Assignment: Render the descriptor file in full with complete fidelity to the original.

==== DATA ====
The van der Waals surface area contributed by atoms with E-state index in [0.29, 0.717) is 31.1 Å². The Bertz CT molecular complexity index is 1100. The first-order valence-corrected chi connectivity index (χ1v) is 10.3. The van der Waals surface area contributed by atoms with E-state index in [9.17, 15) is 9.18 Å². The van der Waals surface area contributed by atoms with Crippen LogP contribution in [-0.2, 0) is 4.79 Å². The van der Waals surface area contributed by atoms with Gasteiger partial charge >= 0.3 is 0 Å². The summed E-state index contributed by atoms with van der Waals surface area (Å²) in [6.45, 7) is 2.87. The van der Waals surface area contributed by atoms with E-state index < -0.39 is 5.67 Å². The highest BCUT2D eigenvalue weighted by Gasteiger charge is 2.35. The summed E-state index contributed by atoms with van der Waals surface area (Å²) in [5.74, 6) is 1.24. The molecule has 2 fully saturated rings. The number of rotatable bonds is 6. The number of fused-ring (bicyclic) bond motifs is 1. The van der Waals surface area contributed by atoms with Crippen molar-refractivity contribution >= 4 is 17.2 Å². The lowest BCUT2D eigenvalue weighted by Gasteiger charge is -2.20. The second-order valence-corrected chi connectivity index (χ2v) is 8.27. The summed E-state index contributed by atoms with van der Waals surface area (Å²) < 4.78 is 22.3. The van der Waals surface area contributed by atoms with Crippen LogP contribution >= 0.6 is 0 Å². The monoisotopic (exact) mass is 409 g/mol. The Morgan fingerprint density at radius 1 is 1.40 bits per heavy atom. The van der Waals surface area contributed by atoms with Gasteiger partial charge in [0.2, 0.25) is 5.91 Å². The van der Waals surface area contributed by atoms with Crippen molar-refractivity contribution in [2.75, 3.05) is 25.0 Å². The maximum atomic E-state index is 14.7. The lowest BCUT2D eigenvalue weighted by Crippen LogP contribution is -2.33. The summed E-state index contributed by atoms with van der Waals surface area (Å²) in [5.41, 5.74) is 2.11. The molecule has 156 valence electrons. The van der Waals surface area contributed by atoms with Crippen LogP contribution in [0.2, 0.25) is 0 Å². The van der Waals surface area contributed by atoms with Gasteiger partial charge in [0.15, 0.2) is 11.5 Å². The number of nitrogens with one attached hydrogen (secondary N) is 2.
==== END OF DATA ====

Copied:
The van der Waals surface area contributed by atoms with E-state index in [0.29, 0.717) is 31.1 Å². The Bertz CT molecular complexity index is 1100. The first-order valence-corrected chi connectivity index (χ1v) is 10.3. The van der Waals surface area contributed by atoms with E-state index in [9.17, 15) is 9.18 Å². The van der Waals surface area contributed by atoms with Crippen LogP contribution in [-0.2, 0) is 4.79 Å². The van der Waals surface area contributed by atoms with Gasteiger partial charge >= 0.3 is 0 Å². The summed E-state index contributed by atoms with van der Waals surface area (Å²) in [6.45, 7) is 2.87. The van der Waals surface area contributed by atoms with E-state index < -0.39 is 5.67 Å². The highest BCUT2D eigenvalue weighted by Gasteiger charge is 2.35. The summed E-state index contributed by atoms with van der Waals surface area (Å²) in [5.74, 6) is 1.24. The molecule has 2 fully saturated rings. The number of rotatable bonds is 6. The number of fused-ring (bicyclic) bond motifs is 1. The van der Waals surface area contributed by atoms with Crippen molar-refractivity contribution >= 4 is 17.2 Å². The lowest BCUT2D eigenvalue weighted by Gasteiger charge is -2.20. The second-order valence-corrected chi connectivity index (χ2v) is 8.27. The summed E-state index contributed by atoms with van der Waals surface area (Å²) < 4.78 is 22.3. The van der Waals surface area contributed by atoms with Crippen LogP contribution >= 0.6 is 0 Å². The monoisotopic (exact) mass is 409 g/mol. The Morgan fingerprint density at radius 1 is 1.40 bits per heavy atom. The van der Waals surface area contributed by atoms with Gasteiger partial charge in [0.2, 0.25) is 5.91 Å². The van der Waals surface area contributed by atoms with Crippen molar-refractivity contribution in [2.75, 3.05) is 25.0 Å². The maximum atomic E-state index is 14.7. The lowest BCUT2D eigenvalue weighted by Crippen LogP contribution is -2.33. The summed E-state index contributed by atoms with van der Waals surface area (Å²) in [5.41, 5.74) is 2.11. The molecule has 156 valence electrons. The van der Waals surface area contributed by atoms with Crippen LogP contribution in [0.2, 0.25) is 0 Å². The van der Waals surface area contributed by atoms with Gasteiger partial charge in [0.15, 0.2) is 11.5 Å². The number of nitrogens with one attached hydrogen (secondary N) is 2.